# Thread: polynomial question

1. ## polynomial question

Hi So I have to prove the following:
If $\displaystyle p(x)=a_{n}x^n+...+a_{1}x+a_{0}$ with $\displaystyle a_{0}<0$ and $\displaystyle a_{n}>0$ and n is an even positive integer, then prove that p has at least two distinct roots.

So my proof looks a little like this so far:
p is continuous on $\displaystyle \mathbb{R}$.
$\displaystyle \lim_{x\to +\infty}p(x)= +\infty$ and $\displaystyle \lim_{x\to -\infty}p(x)= -\infty$.
Hence $\displaystyle \exists \alpha, \beta \in \mathbb{R}$ such that:
$\displaystyle p(\alpha)<0<p(\beta)$.
...
At this point Im stuck. I found, via graphing example polynomials, that the negative $\displaystyle a_{0}$ values cause the polynomial to have two distinct roots, but how to state this mathematically to finish the proof?
Any suggestions would be appreciated thanks.

2. In your conditions the result is not true, just consider $\displaystyle p(x)=x^3-1$

If n is odd or n even and $\displaystyle a_n<0$, $\displaystyle p(0)<0$, $\displaystyle \lim_{x\to-\infty}p(x)=\lim_{x\to\infty}p(x)=\infty$.Thus there exists $\displaystyle \alpha<0,\beta>0$ such that
$\displaystyle p(0)<0<p(\alpha)$, and $\displaystyle p(0)<0<p(\beta)$.

Now you only need Bolzano.

3. the hypothesis states that n is even,
p(x) = x^3 - 1 does not satisfy the hypothesis

4. You are right!!!

I was translating odd an even to spanish strangely!

OK, if n is even, then with your hypothesis $\displaystyle \lim_{x\to-\infty}p(x)=\lim_{x\to-\infty}p(x)=+\infty$ thus the rest of the argument given in my post works!

5. Originally Posted by dannyboycurtis
Hi So I have to prove the following:
If $\displaystyle p(x)=a_{n}x^n+...+a_{1}x+a_{0}$ with $\displaystyle a_{0}<0$ and $\displaystyle a_{n}>0$ and n is an even positive integer, then prove that p has at least two distinct roots.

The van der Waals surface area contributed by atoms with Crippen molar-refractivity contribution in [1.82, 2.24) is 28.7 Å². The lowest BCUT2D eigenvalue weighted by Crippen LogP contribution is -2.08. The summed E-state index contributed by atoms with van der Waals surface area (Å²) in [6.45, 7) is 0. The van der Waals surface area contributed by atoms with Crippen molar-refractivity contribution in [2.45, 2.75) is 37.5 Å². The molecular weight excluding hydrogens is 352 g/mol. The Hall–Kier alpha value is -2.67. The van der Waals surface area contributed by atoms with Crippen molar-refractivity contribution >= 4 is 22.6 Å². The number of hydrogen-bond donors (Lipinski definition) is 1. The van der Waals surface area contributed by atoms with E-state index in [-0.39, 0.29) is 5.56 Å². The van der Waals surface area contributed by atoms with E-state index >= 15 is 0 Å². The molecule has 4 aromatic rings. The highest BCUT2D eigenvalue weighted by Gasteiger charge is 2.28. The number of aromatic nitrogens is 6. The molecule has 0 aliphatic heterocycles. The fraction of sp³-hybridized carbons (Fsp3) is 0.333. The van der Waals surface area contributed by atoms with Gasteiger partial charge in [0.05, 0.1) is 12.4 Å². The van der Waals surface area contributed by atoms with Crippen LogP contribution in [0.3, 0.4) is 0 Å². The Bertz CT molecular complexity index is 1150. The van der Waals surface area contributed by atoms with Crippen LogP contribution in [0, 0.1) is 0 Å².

So my proof looks a little like this so far:
p is continuous on $\displaystyle \mathbb{R}$.
$\displaystyle \lim_{x\to +\infty}p(x)= +\infty$ and $\displaystyle \lim_{x\to -\infty}p(x)= -\infty$.
Hence $\displaystyle \exists \alpha, \beta \in \mathbb{R}$ such that:
$\displaystyle p(\alpha)<0<p(\beta)$.
...
At this point Im stuck. I found, via graphing example polynomials, that the negative $\displaystyle a_{0}$ values cause the polynomial to have two distinct roots, but how to state this mathematically to finish the proof?
Any suggestions would be appreciated thanks.
Use the intermediate value property: If f(x) is a continous function on [a,b], then it takes on all values between f(a) and f(b).

f(0)< 0 while, for some large x, f(x)> 0.

f(0)< 0 while for some larger negative x, f(x)> 0.

6. how could I show that if n was odd, p would NOT have an odd number of distinct roots?

7. You wouldn't. It is not true. For example, $\displaystyle f(x)= x^3- x$ has odd degree and an odd number of distinct roots.

If you mean "if n is odd, p may not have an odd number of distinct roots", use the counter example $\displaystyle p(x)= x^3$.

8. sorry I miswrote that question,
how would I prove that if n was odd, that p would not have 2 distinct roots?

9. Again, you don't prove it. It's not true. For example, $\displaystyle x^3- x= 0$ has roots x= 0, x= 1, x= -1, three distinct roots, so it would certainly also be correct to say it has 2 distinct roots.

If you mean "does not have exactly two distinct roots" it is still not true. $\displaystyle x^3- 2x^2+ x= 0$ has exactly x= 0 and x= 1 as distinct roots.

What is true is that a polynomial, of odd degree, with real coefficients cannot have exactly two (or any even number) real roots (distinct or not). But that is not anything like what you have been saying.